Letters From Home

She had, in her eleven-year-old stubbornness, insisted upon writing the first letter to Ben all herself. Surprisingly, it had evoked an argument not with her father—he was quite approving of the idea—but with her mother, who upheld the notion that Felicity's script was too blotchy and uncertain for a letter. Felicity announced the beginnings of the battle for adulthood by throwing a small tantrum; it would have ruined the matter had she not gone back, shame-faced, and presented an apology and her position quietly and reasonably.

The entire family had gathered around her as she sat at the dining-room table, quill and ink and paper laid out with solemn precision before her. When she finally began to write, they were a-clamor with ideas and news and stories they wanted her to put in, and she did her best to accommodate them all, though several times she had to beg a pause and exercise her wrist. Mr. Merriman, after dictating a few well-chosen comments at the bottom, had taken the letter, folded it, and sealed it with red wax, and if there had been a blot or two, or a smudge, then no one was the wiser.

It had not been a good letter. Poorly worded and juvenile, it was quite clearly written by someone who had spent more time outside then practicing her penmanship or phrasing and yet— it managed to get across the spirit of the busy home, and of the writer.

And when Ben's first letter to them arrived, and Felicity's father presented it to her saying that "as she wrote the last one, she should have the honor of opening this one," a tradition was born.

Upon receiving one of Ben's letters Felicity would immediately cut it open and read it aloud to the rest of the family. As the years passed and she spent more time doing chores and duties, she would often receive the letter before the family was together, and so would read it first to herself before gathering the others—her mother, she knew, would not mind, and Mr. Merriman had told his family not to wait for him to get home should he be out at the time.

Then she would rush off to pen her response. She never wrote any part of her letter down beforehand, no scraps or snippets, though she'd often make a mental note to tell Ben about something she had seen. After the first attempt (which even she admitted was disastrous) Felicity applied herself to bettering her writing skills, and grew to be quite proficient. More time practicing with her pen meant more time sitting quietly, and though she often took her ink and book outdoors, the new arrangement allowed her mother and Miss Manderly to more easily teach her, for she was around more often and more used to keeping still. She never did become quite as good as Elizabeth at embroidery; but Elizabeth seemed to have the same divine intuitiveness about needle and thread as Felicity had training Patriot.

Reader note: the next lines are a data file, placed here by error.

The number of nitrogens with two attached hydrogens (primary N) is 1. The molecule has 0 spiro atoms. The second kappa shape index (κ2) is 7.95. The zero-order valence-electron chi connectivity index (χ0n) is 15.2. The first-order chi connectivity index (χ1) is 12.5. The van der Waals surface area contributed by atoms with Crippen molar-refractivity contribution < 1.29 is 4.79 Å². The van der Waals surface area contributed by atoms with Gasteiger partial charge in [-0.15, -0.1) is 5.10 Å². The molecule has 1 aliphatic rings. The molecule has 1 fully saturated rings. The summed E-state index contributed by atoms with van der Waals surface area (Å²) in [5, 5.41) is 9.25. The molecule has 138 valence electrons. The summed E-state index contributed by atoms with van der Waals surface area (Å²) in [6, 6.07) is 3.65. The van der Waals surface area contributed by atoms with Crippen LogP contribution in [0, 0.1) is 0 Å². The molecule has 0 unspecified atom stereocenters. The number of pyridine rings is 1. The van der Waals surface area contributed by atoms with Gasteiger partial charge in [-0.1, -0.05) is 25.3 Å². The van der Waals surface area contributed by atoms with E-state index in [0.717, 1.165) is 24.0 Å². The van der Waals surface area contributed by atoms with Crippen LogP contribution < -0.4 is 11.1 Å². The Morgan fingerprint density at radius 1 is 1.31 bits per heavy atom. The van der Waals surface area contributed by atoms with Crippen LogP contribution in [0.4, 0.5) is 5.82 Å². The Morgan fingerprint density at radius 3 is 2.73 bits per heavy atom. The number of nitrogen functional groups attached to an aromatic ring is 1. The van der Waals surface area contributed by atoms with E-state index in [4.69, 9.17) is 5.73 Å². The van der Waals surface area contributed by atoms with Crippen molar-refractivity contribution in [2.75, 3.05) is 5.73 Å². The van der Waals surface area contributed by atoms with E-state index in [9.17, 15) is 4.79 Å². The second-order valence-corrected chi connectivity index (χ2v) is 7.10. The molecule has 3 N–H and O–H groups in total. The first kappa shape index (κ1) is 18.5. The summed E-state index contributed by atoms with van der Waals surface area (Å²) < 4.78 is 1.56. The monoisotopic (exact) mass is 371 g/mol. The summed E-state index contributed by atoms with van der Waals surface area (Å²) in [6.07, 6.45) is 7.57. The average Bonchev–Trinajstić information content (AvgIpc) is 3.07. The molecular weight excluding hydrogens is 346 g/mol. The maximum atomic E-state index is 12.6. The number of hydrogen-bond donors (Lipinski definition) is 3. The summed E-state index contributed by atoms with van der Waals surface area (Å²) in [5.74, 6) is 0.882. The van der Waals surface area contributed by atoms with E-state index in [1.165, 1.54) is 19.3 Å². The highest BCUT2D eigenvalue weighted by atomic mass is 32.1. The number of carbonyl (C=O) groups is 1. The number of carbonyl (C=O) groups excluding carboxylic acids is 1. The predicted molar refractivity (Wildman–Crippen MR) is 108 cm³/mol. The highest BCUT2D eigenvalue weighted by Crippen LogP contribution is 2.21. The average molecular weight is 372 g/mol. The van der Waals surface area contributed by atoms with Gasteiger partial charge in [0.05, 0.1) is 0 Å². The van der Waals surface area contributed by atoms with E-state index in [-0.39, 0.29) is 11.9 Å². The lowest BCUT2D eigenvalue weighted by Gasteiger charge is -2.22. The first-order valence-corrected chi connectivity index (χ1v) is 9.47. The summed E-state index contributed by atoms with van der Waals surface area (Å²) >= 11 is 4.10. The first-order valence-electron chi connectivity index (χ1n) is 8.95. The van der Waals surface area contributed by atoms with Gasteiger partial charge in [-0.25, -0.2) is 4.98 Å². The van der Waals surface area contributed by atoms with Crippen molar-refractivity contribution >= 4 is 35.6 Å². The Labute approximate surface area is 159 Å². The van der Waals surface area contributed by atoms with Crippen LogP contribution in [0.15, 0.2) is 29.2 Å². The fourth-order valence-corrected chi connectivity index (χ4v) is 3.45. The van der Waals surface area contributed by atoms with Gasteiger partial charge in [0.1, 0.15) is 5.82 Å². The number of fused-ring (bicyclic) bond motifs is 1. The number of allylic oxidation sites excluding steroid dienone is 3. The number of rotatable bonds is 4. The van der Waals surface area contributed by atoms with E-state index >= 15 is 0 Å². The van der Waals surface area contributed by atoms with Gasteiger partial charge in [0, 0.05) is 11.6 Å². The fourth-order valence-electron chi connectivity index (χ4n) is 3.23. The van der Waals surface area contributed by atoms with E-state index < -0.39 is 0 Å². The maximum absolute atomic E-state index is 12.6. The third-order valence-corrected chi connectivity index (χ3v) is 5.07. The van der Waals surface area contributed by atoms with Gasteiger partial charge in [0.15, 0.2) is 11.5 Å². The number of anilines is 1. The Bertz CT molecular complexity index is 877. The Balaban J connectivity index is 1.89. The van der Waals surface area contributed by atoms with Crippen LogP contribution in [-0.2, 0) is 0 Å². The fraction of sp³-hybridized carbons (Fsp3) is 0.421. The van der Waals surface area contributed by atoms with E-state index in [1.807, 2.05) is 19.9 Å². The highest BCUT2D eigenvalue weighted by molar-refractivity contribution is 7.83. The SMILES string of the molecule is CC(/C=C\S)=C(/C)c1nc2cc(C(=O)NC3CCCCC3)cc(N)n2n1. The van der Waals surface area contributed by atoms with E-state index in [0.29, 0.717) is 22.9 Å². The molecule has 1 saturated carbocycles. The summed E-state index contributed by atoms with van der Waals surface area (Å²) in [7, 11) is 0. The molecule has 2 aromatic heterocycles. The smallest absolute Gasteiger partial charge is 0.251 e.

In this way she and Ben developed an odd sort of close-far-away relationship. They were both very removed from the other's daily life, but they also both had first-hand access to the thoughts and feelings of the other by way of the letters. Ben could observe Felicity's writing improve, her thinking expand; she could see how he adjusted and re-adjusted his principals as the war continued.

They were a comfort to each other, however indirectly. When Ben mentioned that he had been having "an interesting time of it" and then spent paragraphs describing a leaf he had found in his bedroll, Felicity saw the diversion and wrote him back a funny story of Polly's first riding lesson. When Elias Danner had kissed Felicity behind the milliner's, and three days later she saw him walking with Lydia Henning, Ben recognized the stiff formality of concealed hurt and sent her three pages of thoughtful rumination which were unfortunately never delivered. The letters could not possibly get to the other whenever the crisis was happening; but still, there was a thin comfort in the idea that there would be somebody, somewhere, who would listen to that which was unsaid and sympathize.

Sometimes Felicity would rephrase or cut out entirely a portion of one of Ben's stories when she felt it was too confusing or frightening for her siblings (especially Polly), though of course her parents read the letter after she was finished, and learned all of it.

And again, the wheel turns; through what Felicity omitted from her recitation, not only did she learn more of the world but her parents began to see how much she was maturing. They began to make the shift between treating her as a child and treating her as an adult. In a way, her mother and father were grateful for the times she arrived at home late and with a skinned elbow or knotted hair, for, as parents do, they would sometimes become wistful of their childish Lissie-heap of fire and heart.

She still had the fire, but had learned to tame it somewhat, to release it at her command and not have it go raging out of her unchecked. The heart, no amount of time or training could subdue.